In 1974, photographer Daniel Sorine photographed a couple of mimes performing in Central Park. 35 years later, when he revisited the photos, he realized he had captured a then-unknown Robin Williams.
40 years later, after a brilliant career as an actor and comedian, Robin Williams took his own life.
I am amazed about the public grief that Robin Williams’ death has brought forth. It’s comparable only to what happened when Lennon died that dark night in December 1980.
The Good Will Hunting Bench in Boston has become a memorial:
Robin Williams seems to have only had admirers and friends. Except, perhaps, Rush Limbaugh.
Rush Limbaugh has never been high in my esteem, but now he just slid down to what I would call rock-bottom. He actually suggested, according to this article in the Huffington Post, the Robin Williams my have killed himself because of his leftist attitude:
The leftist attitude is “one of pessimism and darkness, sadness — they’re never happy, are they?” Limbaugh said on Tuesday’s broadcast of his radio show. “They’re always angry about something. No matter what they get, they’re always angry.”
Limbaugh cited a Fox News story that said Williams killed himself because he was embarrassed to take TV roles and parts in movie sequels, but had to do it because of financial troubles.
“He had it all but he had nothing. Made everybody else laugh but was miserable inside,” Limbaugh said. “I mean, it fits a certain picture or a certain image that the left has. Talk about low expectations and general unhappiness and so forth.”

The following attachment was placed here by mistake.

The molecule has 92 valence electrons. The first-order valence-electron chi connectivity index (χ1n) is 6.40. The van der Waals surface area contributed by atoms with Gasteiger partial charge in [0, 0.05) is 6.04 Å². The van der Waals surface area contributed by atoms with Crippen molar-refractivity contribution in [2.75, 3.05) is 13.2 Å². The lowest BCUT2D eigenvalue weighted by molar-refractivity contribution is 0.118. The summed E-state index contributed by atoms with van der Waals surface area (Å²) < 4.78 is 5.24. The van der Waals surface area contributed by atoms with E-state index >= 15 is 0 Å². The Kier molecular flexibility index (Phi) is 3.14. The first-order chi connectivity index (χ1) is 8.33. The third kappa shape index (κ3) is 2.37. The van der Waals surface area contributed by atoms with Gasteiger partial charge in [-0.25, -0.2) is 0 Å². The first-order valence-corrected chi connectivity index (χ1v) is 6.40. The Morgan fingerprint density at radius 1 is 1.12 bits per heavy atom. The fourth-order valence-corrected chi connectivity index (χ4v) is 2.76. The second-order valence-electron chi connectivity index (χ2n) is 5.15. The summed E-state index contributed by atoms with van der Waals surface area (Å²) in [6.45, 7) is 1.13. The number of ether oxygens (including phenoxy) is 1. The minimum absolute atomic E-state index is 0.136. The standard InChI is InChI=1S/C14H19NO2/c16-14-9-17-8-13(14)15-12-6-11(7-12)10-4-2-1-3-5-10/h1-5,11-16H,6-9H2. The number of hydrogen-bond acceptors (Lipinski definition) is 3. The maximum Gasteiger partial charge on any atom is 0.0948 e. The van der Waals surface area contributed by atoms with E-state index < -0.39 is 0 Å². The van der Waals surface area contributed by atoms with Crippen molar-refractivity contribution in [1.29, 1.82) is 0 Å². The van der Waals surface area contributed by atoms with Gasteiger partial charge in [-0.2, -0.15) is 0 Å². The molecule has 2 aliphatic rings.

This drivel is absurd. Any person with an ideological bent away from Limbaugh’s should be deeply insulted.
Not only are these ramblings idiotic, they insinuate that he knows what Robin Williams’ problems were. They actually degrade him.
Robin Williams had a brilliant career. He left four completed movies that are scheduled to come out within the next year. Yet, something caused him to make a decision to end it all on August 11, 2014. The pain that none of us knew was there must have been so strong, so intense, that he saw no other way but to leave the world. Depression is a terrible disease.
I cannot judge him for his decisions and actions. He had a right to do what he did. He is now done. It’s the rest of us that have to come to grips with this fact.
I got to get up this morning and saw a spectacular sunrise lifting over the hazy sky of Atlanta. I enjoyed a wonderful drive from Atlanta to Tallahassee, through the endless waves of green cotton fields of southern Georgia. As I drove mile after mile and absorbed the glory of life, I kept thinking about Robin Williams, and how he made a choice to no longer participate.
And I grieved.